Bob Crow: Polarising but respected trade union leader who dedicated his career to improving pay and conditions for rail workers


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The Independent Online

Bob Crow was one of those public figures who seemed to loom larger than the organisation he represented. To many people he was the only recognisable face in the modern trade union movement, yet the Rail, Maritime and Transport Union that he led from 2001 until his sudden death was barely a twentieth of the size of the biggest TUC unions.

It was Bob Crow's dominant personality, his left-wing politics and his belief in using industrial muscle to obtain a better deal for his members that helped make the RMT a much bigger presence on the industrial scene than its size warranted. He was the nearest the trade union movement had to a celebrity, in an era when most general secretaries stay out of the news.

He rose to prominence in the fight to try to prevent John Major's government from nationalising the railways, though many of his most high-profile political battles were against the Labour Party, which was never left-wing enough for Bob Crow. John Prescott, as a shop steward in the seamen's union, had a long association with the RMT, and used to have his London home in a Clapham flat owned by the union. But the Labour government in which Prescott served as Deputy Prime Minister refused to renationalise the railways, for which the RMT leadership, under Crow, expelled Prescott, forcing him to surrender that flat.

Ken Livingstone, as London Mayor, also became exasperated by RMT militancy, and symbolically crossed a picket line, prompting Crow to resign from the board of Transport for London. In 2003, some Scottish branches of the RMT voted to give money to the Scottish Socialist Party, which caused its long affiliation to the Labour Party to be severed.

Crow was also the master of the short, sharp quote that added to his political notoriety. When Margaret Thatcher died, Crow remarked: "I won't shed one single tear over her death. She destroyed the NHS and destroyed industry in this country and as far as I'm concerned she can rot in hell." His verdict on Tony Blair's premiership was that "He squandered a massive landslide from an electorate hungry for change, poured billions of public pounds into private pockets and accelerated the growing gap between rich and poor."

There was a down side for the RMT in having this colourful character at the helm, because whenever a dispute loomed on the railways or the London underground, the focus of an unsympathetic mass media would be on Crow's personality and politics, his council home and high salary, and most recently, his £10,000 holiday in Brazil, rather than on the union's case. That Crow was an elected leader, answering to an elected executive, and that every industrial dispute he led was preceded by a ballot, was usually lost in the telling. Even so, a railway employee or seafarer wanting better pay or working conditions could not have asked for a tougher negotiator fighting their corner.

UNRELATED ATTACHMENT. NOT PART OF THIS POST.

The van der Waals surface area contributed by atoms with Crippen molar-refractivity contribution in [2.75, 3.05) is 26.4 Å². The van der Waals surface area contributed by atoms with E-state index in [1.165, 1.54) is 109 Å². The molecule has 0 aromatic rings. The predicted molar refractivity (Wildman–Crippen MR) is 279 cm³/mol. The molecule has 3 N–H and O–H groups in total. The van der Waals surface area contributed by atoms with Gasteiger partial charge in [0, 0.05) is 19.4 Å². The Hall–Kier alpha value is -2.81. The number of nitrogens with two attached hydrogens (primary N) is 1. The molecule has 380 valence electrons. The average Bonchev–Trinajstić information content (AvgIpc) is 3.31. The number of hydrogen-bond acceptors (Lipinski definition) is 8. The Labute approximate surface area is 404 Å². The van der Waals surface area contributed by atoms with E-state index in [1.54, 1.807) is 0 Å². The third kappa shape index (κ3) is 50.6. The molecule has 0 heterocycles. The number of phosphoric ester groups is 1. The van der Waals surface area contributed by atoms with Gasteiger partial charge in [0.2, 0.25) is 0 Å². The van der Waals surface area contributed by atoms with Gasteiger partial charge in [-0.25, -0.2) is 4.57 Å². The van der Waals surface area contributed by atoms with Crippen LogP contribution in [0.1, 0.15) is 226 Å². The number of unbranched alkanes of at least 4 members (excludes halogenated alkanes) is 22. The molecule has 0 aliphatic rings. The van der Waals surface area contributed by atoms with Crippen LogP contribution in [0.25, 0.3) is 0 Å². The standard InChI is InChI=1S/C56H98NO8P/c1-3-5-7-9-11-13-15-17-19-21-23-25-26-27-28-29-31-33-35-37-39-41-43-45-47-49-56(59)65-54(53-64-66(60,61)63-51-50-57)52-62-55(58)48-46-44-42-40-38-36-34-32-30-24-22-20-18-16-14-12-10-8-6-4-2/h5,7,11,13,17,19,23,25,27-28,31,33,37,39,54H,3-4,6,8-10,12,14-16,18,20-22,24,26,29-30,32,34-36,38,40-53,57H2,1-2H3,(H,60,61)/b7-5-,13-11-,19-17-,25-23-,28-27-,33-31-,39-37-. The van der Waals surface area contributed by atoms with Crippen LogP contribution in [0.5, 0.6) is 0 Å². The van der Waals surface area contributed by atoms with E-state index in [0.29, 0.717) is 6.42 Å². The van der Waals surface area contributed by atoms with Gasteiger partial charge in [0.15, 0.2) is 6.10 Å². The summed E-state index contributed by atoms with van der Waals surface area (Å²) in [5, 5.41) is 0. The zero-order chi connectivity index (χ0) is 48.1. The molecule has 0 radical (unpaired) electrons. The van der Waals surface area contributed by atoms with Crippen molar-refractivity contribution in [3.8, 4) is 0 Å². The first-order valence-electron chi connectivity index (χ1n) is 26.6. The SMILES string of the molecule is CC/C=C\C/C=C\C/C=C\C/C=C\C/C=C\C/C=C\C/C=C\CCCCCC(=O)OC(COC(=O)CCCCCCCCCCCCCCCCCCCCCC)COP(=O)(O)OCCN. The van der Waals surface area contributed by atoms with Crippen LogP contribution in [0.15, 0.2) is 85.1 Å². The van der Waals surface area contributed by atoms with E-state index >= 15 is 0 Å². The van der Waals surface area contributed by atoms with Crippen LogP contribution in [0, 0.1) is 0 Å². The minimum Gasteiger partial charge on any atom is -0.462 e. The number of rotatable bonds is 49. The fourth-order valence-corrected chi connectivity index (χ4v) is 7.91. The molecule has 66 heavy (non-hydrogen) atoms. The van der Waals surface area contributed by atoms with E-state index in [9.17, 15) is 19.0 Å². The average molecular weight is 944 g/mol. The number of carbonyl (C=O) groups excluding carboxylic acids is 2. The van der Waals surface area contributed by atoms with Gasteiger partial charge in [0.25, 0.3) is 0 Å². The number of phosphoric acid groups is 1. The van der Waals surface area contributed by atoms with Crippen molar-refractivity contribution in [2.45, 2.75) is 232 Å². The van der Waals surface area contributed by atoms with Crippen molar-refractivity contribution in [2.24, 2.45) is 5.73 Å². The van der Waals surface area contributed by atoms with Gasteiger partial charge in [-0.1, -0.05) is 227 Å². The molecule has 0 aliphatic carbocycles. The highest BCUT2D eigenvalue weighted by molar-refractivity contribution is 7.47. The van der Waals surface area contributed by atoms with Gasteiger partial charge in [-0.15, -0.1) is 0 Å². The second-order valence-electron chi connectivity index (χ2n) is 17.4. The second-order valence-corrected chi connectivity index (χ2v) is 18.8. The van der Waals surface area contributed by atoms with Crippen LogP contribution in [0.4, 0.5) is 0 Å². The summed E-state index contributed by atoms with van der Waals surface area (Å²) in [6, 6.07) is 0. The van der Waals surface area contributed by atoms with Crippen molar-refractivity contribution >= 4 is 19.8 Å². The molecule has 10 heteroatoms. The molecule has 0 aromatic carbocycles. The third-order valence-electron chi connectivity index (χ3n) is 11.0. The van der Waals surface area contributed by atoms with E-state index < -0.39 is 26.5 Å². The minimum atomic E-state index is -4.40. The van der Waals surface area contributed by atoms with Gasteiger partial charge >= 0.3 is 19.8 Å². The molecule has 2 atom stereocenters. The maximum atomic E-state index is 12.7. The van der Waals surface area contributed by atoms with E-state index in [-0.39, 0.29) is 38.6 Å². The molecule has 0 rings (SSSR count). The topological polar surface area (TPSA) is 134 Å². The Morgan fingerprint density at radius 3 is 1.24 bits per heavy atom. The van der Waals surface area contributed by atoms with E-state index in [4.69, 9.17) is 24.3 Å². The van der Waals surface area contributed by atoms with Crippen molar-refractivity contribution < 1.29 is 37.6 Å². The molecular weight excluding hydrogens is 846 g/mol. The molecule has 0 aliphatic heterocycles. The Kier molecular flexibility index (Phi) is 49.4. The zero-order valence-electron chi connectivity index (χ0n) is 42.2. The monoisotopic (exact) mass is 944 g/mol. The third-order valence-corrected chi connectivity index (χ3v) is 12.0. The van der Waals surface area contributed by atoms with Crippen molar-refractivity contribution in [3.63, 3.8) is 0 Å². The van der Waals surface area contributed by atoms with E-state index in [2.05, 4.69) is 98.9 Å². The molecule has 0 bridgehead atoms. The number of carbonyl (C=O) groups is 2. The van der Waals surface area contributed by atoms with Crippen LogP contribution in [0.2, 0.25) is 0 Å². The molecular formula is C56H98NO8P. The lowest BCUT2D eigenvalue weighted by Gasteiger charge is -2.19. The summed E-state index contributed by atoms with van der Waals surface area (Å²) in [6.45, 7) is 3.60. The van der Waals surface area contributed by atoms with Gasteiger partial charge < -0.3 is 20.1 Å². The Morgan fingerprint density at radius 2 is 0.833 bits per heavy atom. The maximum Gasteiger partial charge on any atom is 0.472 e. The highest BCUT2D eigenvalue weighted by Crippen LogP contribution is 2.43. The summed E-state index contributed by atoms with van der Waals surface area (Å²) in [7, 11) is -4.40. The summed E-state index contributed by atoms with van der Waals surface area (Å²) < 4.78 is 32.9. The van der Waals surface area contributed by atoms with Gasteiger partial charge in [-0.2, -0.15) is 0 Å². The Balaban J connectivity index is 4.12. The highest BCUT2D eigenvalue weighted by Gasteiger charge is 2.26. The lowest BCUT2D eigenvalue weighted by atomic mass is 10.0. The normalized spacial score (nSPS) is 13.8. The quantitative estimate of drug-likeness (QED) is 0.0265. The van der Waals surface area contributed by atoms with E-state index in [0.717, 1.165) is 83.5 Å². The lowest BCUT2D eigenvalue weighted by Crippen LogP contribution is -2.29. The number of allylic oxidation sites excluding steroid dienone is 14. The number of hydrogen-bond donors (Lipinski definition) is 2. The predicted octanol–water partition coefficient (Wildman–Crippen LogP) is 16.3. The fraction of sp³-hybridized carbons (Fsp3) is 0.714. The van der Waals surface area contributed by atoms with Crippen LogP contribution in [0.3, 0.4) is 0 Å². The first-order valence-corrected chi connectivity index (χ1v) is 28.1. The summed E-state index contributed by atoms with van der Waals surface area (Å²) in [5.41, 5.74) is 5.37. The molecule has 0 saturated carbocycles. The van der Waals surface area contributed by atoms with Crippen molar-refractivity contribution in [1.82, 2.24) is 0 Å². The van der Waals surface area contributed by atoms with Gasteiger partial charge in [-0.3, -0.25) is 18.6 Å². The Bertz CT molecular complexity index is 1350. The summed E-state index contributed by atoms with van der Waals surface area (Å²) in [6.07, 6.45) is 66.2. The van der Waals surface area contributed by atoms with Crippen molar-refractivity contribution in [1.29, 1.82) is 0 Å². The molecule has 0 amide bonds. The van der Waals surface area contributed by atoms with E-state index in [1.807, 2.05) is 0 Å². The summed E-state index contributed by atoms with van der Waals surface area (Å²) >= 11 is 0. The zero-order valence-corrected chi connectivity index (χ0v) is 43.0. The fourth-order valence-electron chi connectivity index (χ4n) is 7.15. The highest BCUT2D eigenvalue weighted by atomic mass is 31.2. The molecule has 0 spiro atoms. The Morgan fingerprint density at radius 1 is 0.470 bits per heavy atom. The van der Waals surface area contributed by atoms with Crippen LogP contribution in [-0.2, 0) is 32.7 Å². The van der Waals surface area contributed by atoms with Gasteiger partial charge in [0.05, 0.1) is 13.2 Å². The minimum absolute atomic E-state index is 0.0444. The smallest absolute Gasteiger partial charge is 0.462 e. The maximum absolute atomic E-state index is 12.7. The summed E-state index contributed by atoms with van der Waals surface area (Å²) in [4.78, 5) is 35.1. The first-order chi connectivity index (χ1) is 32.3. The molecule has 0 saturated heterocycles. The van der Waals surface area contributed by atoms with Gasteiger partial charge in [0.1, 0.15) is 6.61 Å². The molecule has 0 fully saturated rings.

Robert Crow was born in Shadwell in the East End of London in June 1961, the son of George Crow, a docker, and Lillian Hutton. The family moved to Hainault in Essex when he was small. A lifelong Millwall fan, he dreamt as a boy of being a professional footballer, but did not have the ability to match his ambition. He left school at 16 to work on the London Underground.

By the time the National Union of Railwaymen merged with the National Union of Seamen to form the RMT in 1990, Crow was established as a tough union activist and an able speaker. He was elected RMT assistant general secretary in 1994. The union head, Jimmy Knapp, was in his fifties but looking older. He died in 2001 and Crow won the resulting election, scoring more than twice as many votes as his rivals put together. During the election campaign, he was attacked near his council home by men wielding an iron bar.

He took over a union that had been in chronic decline. In 1945, the NUR had over 400,000 members. By 2002, the combined RMT membership was around 60,000. Under Crow's leadership, it grew to almost 80,000, in a period when union membership generally was in decline. That growth was achieved through a ruthless strategy of using strikes or the threat of them to force concessions, including several strikes over pay. The strategy bore fruit: by 2012, tube drivers were being paid £50,000 a year, as wages rose faster than in other industries.

His most recent dispute was over Boris Johnson's decision to close booking offices and rent out the available space, which threatened the jobs of RMT members. Bob Crow was exposed by the Daily Mail as taking a £10,000 holiday in Brazil as disruption on the tube loomed. His retort was that he had booked the holiday months earlier, after seeing an advertisement in the Daily Mail.

Within his own terms, Crow was one of the most successful union leaders of his day. As a political leader, he achieved less. A former communist, he was linked with various attempts to organise the disparate elements left of the Labour Party into some sort of force, including the tiny Socialist Labour Party which was founded in the mid-1990s by the former miners' leader, Arthur Scargill. In 2009, Crow ran for the European Parliament on a "No2EU" ticket, and polled 17,758. Unusually for a figure on the political left, he believed in restoring the death penalty.

Crow, who died of a suspected heart attack, leaves a partner, Nicola Hoarau, three daughters and a son.

Robert Crow, railwayman and trade union leader: born London 13 June 1961; General Secretary, National Union of Rail, Maritime and Transport Workers 2002-; married Geraldine Horan (marriage dissolved; one daughter), partner to Nicola Hoarau (one son, two daughters); died 11 March 2014.